October 21, 1983

Report Outline
Recent Volcanic Eruptions
Causes and Consequences
Possible Impact on Weather

Recent Volcanic Eruptions

Fallout from Mount St. Helens, El Chichón

It may be the most impressive sight in nature. Few people can look at an erupting volcano — even on television or in a still photograph — without getting a sense of nature's raw power. This sight has not been all that unusual in recent years. In the first week of October, for example, there were two significant volcanic eruptions. On Oct. 3, Japan's Mount Oyama on the island of Miyake erupted for the first time in 21 years, burying a village and sending black smoke over six miles into the air. Two days later, the Kilauea volcano on the island of Hawaii erupted for the tenth time since early January.

There was no loss of life in either of these incidents. This was not the case, however, with two catastrophic volcanic eruptions that occurred in the opening years of this decade. Early on the morning of May 18, 1980, Mount St. Helens in Washington state blasted 1,300 feet from its top with the destructive force of 26 megatons of TNT. The enormous force of the eruption knocked down timber over a 232-square-mile expanse. Sixty people died, most instantly. Three times as many people perished in the April 1982 eruptions of El Chichón in southeastern Mexico. Thousands of Zoque Indians, who eked out a living by farming the volcano's fertile slopes, were forced to flee their homes.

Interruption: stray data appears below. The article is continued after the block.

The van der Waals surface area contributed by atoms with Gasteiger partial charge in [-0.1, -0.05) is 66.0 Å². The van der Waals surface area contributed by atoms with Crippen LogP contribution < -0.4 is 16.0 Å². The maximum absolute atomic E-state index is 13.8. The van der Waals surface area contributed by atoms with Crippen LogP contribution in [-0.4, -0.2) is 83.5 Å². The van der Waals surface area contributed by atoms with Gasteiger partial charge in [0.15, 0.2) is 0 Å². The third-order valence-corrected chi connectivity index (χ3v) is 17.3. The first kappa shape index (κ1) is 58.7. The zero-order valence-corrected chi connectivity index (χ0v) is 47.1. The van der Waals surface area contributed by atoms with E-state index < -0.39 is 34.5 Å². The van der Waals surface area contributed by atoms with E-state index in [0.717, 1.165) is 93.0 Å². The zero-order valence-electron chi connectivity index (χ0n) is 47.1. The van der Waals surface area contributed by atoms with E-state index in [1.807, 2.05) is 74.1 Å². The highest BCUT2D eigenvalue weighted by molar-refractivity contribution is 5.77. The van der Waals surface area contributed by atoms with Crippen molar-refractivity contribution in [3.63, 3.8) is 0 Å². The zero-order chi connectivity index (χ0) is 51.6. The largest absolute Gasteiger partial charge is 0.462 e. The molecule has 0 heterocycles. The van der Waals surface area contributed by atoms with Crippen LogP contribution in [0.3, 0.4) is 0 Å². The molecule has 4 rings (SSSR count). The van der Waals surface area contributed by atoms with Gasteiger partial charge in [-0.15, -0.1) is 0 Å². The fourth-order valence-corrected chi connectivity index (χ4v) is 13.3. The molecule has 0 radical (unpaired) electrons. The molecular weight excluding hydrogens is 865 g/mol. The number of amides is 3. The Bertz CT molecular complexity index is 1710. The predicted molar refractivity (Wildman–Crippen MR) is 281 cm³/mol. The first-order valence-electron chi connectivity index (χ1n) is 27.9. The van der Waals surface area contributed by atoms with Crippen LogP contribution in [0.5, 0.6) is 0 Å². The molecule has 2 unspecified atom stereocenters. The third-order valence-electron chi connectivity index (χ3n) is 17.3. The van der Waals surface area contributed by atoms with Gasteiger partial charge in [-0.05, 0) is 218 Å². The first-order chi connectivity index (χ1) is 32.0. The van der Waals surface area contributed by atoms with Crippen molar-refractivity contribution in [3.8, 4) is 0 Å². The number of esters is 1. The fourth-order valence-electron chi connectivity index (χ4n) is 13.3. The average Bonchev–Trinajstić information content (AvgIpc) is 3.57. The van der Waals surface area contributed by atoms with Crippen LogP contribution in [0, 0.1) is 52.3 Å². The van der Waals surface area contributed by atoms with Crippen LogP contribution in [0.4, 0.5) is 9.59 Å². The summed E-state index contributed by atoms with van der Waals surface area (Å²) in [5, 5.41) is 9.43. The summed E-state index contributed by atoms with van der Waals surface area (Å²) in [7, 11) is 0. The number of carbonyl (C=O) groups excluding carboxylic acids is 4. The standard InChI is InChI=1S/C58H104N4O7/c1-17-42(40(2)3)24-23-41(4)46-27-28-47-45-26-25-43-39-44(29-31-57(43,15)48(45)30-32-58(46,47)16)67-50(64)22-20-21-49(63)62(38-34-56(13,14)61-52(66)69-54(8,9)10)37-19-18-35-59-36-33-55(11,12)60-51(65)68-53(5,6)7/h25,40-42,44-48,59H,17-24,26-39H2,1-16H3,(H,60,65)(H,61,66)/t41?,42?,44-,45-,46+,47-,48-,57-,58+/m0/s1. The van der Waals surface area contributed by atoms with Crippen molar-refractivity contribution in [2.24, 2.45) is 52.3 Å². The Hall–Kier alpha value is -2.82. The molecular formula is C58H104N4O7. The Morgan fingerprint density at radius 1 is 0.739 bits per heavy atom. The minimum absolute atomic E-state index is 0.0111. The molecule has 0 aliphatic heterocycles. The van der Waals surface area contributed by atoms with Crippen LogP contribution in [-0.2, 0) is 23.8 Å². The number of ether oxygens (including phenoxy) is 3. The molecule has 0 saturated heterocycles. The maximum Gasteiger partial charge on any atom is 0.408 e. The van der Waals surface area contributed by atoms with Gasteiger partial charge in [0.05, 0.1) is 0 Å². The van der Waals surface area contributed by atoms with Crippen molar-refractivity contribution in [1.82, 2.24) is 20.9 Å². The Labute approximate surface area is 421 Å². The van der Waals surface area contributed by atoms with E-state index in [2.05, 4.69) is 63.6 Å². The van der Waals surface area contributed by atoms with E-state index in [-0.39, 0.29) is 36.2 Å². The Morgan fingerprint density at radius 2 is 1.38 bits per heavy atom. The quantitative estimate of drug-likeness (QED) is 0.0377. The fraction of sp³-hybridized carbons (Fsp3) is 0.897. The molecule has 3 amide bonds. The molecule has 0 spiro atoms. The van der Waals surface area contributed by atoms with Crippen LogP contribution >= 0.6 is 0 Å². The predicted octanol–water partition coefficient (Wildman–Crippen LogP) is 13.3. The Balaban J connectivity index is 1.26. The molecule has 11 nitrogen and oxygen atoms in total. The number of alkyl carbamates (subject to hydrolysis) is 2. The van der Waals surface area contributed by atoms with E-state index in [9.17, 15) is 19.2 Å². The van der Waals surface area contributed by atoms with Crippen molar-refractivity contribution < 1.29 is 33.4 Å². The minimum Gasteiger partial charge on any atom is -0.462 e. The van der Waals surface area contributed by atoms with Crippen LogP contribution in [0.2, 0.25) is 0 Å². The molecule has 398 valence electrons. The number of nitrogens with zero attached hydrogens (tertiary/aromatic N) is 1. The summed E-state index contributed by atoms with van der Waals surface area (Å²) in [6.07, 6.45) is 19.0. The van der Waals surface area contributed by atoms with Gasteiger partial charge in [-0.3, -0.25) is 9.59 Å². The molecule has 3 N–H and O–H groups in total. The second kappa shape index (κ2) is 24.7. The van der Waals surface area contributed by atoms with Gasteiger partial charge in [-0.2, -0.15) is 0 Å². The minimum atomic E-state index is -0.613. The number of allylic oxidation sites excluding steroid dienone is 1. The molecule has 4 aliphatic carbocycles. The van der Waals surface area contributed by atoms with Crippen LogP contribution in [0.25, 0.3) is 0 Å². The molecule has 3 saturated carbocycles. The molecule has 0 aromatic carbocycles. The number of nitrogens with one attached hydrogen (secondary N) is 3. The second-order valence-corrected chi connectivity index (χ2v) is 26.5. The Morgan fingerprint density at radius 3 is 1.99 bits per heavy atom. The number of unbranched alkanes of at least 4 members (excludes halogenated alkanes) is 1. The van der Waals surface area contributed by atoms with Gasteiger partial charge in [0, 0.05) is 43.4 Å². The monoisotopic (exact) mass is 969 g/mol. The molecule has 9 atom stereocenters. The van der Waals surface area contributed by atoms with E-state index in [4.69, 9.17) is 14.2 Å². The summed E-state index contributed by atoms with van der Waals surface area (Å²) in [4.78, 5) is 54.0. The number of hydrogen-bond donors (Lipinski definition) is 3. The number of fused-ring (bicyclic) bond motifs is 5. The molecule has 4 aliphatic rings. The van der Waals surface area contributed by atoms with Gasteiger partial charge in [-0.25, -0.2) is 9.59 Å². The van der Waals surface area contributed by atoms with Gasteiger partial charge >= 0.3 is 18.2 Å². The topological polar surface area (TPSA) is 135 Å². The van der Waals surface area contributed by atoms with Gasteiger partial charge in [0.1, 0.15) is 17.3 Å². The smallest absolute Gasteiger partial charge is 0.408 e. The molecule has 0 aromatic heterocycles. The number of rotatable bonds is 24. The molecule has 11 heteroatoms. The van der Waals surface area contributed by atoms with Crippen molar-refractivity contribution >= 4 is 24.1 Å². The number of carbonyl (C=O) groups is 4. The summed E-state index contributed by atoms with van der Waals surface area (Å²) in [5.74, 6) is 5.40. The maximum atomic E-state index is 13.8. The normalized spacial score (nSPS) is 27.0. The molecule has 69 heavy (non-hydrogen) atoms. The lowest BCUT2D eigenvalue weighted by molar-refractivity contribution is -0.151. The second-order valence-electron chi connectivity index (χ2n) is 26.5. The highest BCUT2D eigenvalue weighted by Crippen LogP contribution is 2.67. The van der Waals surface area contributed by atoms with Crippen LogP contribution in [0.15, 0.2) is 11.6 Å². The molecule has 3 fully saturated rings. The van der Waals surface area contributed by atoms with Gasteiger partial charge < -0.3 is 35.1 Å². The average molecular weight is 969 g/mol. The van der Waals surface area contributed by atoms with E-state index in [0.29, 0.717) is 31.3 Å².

Both mountains have simmered down, but they continue to be objects of intense scientific study. The U.S. Geological Survey established the Cascades Volcano Observatory in Vancouver, Wash., in late 1980 to closely monitor Mount St. Helens and 15 other Cascade Range volcanoes. A recent report published by the agency concluded that the historic record of past eruptions of Cascade volcanoes, “together with current evidence of increased seismic and other precursory activity in the Western United States, strongly suggests that the threat of volcanic eruptions in the near future has not diminished.” Eruptions at Mount St. Helens are expected to continue intermittently for the next 20 to 30 years.

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